As the rise of electric vehicles continues, many countries and industries have been pushing to get ahead of the demand for batteries, microchips, and other key components in these vehicles.  In the US, automakers and suppliers have begun expanding battery capabilities, with major announcements continuing this week.

This past week, the New York Times and Wall Street Journal reported that GM and LG Electronics had filed applications in Lansing, Michigan for a reported $2.5-3 billion battery plant.  The report cited plans to convert an electric car plant currently manufacturing the Bolt to an electric pickup, and the planned development of a battery plant nearby.  GM is also investing in battery plants in Ontario, Canada; Mexico; Ohio; and Tennessee.  GM is gearing up for major investment as it moves toward an aggressive rollout of electric vehicles in the next four years.

Shortly before the GM announcement, Toyota announced plans to open a massive lithium battery plant in Liberty, North Carolina. Toyota expects to launch production in 2025 and continue to expand operations thereafter. The announcement predicts over 1,750 new jobs created through the battery plant. As noted in the announcements, Toyota is estimated to produce the same number of battery-electric vehicles as traditional gas models by 2030 and, together with hybrid and other alternative vehicles, would comprise over two-thirds of Toyota's overall sales.

In September, Ford Motor similarly announced plans to invest over $11 billion in battery plants and an electric truck plant, concentrated in Kentucky and Tennessee.  On Thursday, Ford's CEO spoke with CNBC about their electric vehicles, and said it needed batteries even more than semiconductor chips. Ford's electric Mustang has been a smash hit, highlighting the capabilities of the future of electric muscle cars, and Farley said Thursday that Ford was working to meet the demand of over 200,000 reservations for an electric F-150. Ford stopped taking reservations over 200,000 units, indicating an even higher demand available for these vehicles moving forward.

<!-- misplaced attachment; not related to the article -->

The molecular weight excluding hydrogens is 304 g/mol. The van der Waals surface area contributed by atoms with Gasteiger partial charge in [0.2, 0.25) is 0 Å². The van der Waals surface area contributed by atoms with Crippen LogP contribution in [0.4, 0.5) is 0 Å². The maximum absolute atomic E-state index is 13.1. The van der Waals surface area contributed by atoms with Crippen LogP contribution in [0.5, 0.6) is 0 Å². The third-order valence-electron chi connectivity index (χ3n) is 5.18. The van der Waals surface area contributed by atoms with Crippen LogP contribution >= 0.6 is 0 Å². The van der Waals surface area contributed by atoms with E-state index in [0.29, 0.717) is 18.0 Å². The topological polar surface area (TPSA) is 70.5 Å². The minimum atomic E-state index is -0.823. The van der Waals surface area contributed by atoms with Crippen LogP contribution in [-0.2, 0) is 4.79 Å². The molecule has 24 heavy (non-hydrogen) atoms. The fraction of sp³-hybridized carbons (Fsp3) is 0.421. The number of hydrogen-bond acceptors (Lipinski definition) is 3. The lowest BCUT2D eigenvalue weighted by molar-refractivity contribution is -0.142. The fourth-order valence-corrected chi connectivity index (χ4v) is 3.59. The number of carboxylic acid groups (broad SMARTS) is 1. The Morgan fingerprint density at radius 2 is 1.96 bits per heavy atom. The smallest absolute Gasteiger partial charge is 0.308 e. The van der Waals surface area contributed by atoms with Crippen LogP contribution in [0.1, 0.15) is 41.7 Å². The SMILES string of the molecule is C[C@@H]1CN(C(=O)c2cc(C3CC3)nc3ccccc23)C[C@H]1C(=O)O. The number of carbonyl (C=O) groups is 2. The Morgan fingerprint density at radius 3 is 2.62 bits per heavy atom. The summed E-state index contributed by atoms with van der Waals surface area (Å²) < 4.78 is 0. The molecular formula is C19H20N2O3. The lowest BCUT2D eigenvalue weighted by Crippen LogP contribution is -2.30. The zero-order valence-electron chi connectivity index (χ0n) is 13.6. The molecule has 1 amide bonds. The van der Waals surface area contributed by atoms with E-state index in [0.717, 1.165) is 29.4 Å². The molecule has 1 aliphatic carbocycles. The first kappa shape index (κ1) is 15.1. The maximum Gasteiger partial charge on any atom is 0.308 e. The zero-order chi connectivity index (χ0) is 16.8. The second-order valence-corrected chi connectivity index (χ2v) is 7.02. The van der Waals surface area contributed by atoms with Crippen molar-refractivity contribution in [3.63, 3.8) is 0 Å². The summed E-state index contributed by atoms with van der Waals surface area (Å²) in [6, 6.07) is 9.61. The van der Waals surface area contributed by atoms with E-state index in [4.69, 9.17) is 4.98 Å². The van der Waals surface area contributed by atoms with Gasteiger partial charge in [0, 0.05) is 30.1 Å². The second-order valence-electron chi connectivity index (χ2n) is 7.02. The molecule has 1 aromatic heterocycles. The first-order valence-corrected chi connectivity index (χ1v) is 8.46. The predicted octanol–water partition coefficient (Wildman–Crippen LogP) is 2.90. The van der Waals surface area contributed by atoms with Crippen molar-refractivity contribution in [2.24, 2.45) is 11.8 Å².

These investments are all intended to position the automakers to compete in the future global automotive market, and to better control and manage the supply chain for those future vehicles. Having battery production in their own backyards, instead of halfway around the world, would mitigate some of the supply-chain woes automakers have experienced the past year and a half.  Of course, automakers will still have to wrestle with sourcing the raw materials for these battery plants, but those demands could shift as new technologies emerge to power future vehicles.  In the meantime, automakers and suppliers are well on their way to establishing a new footprint, and foothold, in the electric vehicle race.

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